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        19. Kono H, Karmarkar D, Iwakura Y, Rock KL. Identification of the cellular sensor that stimulates the inflammatory response to sterile cell death. J Immunol. 2010 Apr 15; 184(8):4470-8.
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        20. Rock KL, Latz E, Ontiveros F, Kono H. The sterile inflammatory response. Annu Rev Immunol. 2010 Mar; 28:321-42.
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        21. Rock KL, Farfán-Arribas DJ, Shen L. Proteases in MHC class I presentation and cross-presentation. J Immunol. 2010 Jan 1; 184(1):9-15.
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        22. Kawahara M, York IA, Hearn A, Farfan D, Rock KL. Analysis of the role of tripeptidyl peptidase II in MHC class I antigen presentation in vivo. J Immunol. 2009 Nov 15; 183(10):6069-77.
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        23. Hearn A, York IA, Rock KL. The specificity of trimming of MHC class I-presented peptides in the endoplasmic reticulum. J Immunol. 2009 Nov 1; 183(9):5526-36.
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        24. Lu D, Vohra P, Chu PG, Woda B, Rock KL, Jiang Z. An oncofetal protein IMP3: a new molecular marker for the detection of esophageal adenocarcinoma and high-grade dysplasia. Am J Surg Pathol. 2009 Apr; 33(4):521-5.
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        25. Rock KL. Pathobiology of inflammation to cell death. Biol Blood Marrow Transplant. 2009 Jan; 15(1 Suppl):137-8.
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        26. Jiang Z, Chu PG, Woda BA, Liu Q, Balaji KC, Rock KL, Wu CL. Combination of quantitative IMP3 and tumor stage: a new system to predict metastasis for patients with localized renal cell carcinomas. Clin Cancer Res. 2008 Sep 1; 14(17):5579-84.
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        27. Hornung V, Bauernfeind F, Halle A, Samstad EO, Kono H, Rock KL, Fitzgerald KA, Latz E. Silica crystals and aluminum salts activate the NALP3 inflammasome through phagosomal destabilization. Nat Immunol. 2008 Aug; 9(8):847-56.
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        28. Jiang Z, Lohse CM, Chu PG, Wu CL, Woda BA, Rock KL, Kwon ED. Oncofetal protein IMP3: a novel molecular marker that predicts metastasis of papillary and chromophobe renal cell carcinomas. Cancer. 2008 Jun 15; 112(12):2676-82.
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        29. Hernandez MG, Shen L, Rock KL. CD40 on APCs is needed for optimal programming, maintenance, and recall of CD8+ T cell memory even in the absence of CD4+ T cell help. J Immunol. 2008 Apr 1; 180(7):4382-90.
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        30. Sitnikova L, Mendese G, Liu Q, Woda BA, Lu D, Dresser K, Mohanty S, Rock KL, Jiang Z. IMP3 predicts aggressive superficial urothelial carcinoma of the bladder. Clin Cancer Res. 2008 Mar 15; 14(6):1701-6.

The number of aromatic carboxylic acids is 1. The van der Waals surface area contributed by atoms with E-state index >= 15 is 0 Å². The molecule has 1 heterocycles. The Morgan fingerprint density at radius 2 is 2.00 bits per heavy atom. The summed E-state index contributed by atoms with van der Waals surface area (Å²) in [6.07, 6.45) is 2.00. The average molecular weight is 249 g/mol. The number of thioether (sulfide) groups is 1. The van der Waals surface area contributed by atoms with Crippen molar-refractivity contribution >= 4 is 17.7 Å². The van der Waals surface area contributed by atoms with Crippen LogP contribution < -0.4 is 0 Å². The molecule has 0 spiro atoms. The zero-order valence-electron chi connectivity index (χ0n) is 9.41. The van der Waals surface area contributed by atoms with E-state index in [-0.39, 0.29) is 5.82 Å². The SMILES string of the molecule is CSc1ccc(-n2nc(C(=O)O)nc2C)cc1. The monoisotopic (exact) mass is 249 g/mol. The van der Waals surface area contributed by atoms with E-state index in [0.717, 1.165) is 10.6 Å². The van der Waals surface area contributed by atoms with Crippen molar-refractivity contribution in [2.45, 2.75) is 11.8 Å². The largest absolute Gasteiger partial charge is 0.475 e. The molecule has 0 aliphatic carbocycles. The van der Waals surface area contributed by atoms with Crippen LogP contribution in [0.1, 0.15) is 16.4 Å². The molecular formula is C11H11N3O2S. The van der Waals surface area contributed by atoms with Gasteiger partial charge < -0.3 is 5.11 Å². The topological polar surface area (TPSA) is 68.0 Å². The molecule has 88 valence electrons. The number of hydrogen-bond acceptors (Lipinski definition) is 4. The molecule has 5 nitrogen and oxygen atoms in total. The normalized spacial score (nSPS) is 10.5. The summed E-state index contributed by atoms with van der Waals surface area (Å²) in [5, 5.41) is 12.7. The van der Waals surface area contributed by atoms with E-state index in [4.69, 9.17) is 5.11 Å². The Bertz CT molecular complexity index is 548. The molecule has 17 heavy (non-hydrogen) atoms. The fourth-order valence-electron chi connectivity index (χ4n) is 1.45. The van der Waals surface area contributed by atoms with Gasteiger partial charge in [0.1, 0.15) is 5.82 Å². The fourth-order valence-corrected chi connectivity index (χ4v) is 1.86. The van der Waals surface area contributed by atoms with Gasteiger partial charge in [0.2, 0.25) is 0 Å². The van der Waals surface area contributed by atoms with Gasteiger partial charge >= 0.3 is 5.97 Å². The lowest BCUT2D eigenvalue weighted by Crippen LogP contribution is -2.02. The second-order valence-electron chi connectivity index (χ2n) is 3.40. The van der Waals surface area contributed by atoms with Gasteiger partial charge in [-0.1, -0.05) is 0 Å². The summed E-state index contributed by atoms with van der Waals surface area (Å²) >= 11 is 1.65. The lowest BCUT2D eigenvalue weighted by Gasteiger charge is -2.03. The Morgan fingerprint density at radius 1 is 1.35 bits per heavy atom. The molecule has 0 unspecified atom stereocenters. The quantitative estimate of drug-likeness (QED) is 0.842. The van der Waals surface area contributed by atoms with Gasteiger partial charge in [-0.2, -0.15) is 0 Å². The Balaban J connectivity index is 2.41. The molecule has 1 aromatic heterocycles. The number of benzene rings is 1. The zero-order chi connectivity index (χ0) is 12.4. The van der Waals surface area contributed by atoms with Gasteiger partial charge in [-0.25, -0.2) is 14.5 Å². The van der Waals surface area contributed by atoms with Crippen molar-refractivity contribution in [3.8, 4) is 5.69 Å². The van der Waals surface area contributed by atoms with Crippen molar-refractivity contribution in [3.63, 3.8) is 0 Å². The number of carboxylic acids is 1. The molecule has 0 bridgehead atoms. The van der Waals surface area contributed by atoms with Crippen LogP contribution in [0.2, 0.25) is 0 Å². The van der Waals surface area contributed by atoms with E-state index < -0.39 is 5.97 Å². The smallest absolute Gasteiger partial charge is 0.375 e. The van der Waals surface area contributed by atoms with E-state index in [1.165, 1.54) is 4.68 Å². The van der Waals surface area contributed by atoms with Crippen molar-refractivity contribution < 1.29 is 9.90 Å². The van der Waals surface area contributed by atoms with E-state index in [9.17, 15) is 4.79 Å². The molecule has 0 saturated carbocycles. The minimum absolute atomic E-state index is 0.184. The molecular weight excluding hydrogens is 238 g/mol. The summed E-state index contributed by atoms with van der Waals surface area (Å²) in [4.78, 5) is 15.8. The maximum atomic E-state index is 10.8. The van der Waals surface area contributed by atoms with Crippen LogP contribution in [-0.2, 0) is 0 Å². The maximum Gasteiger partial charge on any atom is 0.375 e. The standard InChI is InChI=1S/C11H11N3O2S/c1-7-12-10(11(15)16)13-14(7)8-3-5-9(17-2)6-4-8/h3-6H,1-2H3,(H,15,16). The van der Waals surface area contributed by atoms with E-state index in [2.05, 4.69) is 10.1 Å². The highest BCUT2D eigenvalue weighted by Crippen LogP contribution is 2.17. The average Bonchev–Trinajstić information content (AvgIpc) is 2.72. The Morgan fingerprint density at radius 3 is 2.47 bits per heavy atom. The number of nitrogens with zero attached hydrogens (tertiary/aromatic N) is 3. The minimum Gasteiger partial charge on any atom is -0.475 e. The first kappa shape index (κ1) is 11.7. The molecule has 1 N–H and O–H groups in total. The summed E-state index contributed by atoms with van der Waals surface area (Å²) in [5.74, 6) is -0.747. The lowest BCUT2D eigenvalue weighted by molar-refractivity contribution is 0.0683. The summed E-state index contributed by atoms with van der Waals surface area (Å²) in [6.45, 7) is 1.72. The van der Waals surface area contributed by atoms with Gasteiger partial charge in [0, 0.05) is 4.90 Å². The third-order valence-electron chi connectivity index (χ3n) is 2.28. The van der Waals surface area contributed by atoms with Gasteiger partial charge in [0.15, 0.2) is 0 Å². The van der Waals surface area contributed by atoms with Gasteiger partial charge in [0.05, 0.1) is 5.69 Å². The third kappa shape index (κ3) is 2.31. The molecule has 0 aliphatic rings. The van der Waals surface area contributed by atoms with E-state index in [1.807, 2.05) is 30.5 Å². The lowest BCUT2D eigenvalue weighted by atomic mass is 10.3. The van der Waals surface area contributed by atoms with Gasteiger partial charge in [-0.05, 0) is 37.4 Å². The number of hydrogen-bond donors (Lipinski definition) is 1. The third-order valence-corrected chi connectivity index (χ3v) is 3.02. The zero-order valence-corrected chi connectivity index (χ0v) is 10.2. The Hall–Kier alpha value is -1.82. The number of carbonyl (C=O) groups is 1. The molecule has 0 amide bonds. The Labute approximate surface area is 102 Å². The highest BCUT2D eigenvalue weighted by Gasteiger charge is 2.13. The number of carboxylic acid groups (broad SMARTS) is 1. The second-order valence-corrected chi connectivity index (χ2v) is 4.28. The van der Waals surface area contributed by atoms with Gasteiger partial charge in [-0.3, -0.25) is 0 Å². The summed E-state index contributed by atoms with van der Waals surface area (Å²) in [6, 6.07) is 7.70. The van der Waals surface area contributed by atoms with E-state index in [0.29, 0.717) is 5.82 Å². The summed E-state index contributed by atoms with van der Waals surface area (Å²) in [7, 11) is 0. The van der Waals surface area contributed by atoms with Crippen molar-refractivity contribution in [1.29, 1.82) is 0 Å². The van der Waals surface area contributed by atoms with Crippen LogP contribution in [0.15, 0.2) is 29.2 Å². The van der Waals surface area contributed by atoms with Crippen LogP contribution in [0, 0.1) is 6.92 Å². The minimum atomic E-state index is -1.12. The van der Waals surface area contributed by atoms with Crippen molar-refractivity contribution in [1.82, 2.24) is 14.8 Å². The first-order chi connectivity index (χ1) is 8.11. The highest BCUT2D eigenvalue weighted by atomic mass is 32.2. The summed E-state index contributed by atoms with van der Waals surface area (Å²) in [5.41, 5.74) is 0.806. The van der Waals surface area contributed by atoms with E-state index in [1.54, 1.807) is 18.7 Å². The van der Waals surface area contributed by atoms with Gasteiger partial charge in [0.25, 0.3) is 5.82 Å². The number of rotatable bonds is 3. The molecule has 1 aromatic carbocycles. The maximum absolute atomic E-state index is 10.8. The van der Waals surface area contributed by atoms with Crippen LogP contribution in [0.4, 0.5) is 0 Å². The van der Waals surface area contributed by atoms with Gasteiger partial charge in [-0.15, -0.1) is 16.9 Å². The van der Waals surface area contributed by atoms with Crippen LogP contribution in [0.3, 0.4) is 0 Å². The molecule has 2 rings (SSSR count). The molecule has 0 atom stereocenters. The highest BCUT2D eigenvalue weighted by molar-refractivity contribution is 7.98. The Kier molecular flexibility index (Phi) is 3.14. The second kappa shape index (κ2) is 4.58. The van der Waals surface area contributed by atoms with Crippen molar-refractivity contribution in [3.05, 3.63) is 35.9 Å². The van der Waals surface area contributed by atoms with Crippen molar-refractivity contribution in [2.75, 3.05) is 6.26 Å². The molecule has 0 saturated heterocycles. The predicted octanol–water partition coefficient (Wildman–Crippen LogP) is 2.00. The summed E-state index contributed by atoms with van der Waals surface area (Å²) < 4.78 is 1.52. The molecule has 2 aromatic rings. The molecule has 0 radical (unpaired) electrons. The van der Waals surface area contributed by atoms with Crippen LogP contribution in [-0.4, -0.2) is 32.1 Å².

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        31. Kono H, Rock KL. How dying cells alert the immune system to danger. Nat Rev Immunol. 2008 Apr; 8(4):279-89.
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        32. Towne CF, York IA, Neijssen J, Karow ML, Murphy AJ, Valenzuela DM, Yancopoulos GD, Neefjes JJ, Rock KL. Puromycin-sensitive aminopeptidase limits MHC class I presentation in dendritic cells but does not affect CD8 T cell responses during viral infections. J Immunol. 2008 Feb 1; 180(3):1704-12.
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        33. Rock KL, Kono H. The inflammatory response to cell death. Annu Rev Pathol. 2008; 3:99-126.
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        34. Rock KL, Benacerraf B, Abbas AK. Pillars article: Antigen presentation by hapten-specific B lymphocytes. I. Role of surface immunoglobulin receptors. 1984. J Immunol. 2007 Dec 1; 179(11):7194-205.
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        35. Li C, Zota V, Woda BA, Rock KL, Fraire AE, Jiang Z, Lu D, Xu B, Dresser K, Lutman CV, Fischer AH. Expression of a novel oncofetal mRNA-binding protein IMP3 in endometrial carcinomas: diagnostic significance and clinicopathologic correlations. Mod Pathol. 2007 Dec; 20(12):1263-8.
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        36. Chen CJ, Kono H, Golenbock D, Reed G, Akira S, Rock KL. Identification of a key pathway required for the sterile inflammatory response triggered by dying cells. Nat Med. 2007 Jul; 13(7):851-6.
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        37. Towne CF, York IA, Watkin LB, Lazo JS, Rock KL. Analysis of the role of bleomycin hydrolase in antigen presentation and the generation of CD8 T cell responses. J Immunol. 2007 Jun 1; 178(11):6923-30.
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        38. Hernandez MG, Shen L, Rock KL. CD40-CD40 ligand interaction between dendritic cells and CD8+ T cells is needed to stimulate maximal T cell responses in the absence of CD4+ T cell help. J Immunol. 2007 Mar 1; 178(5):2844-52.
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        39. Li C, Rock KL, Woda BA, Jiang Z, Fraire AE, Dresser K. IMP3 is a novel biomarker for adenocarcinoma in situ of the uterine cervix: an immunohistochemical study in comparison with p16(INK4a) expression. Mod Pathol. 2007 Feb; 20(2):242-7.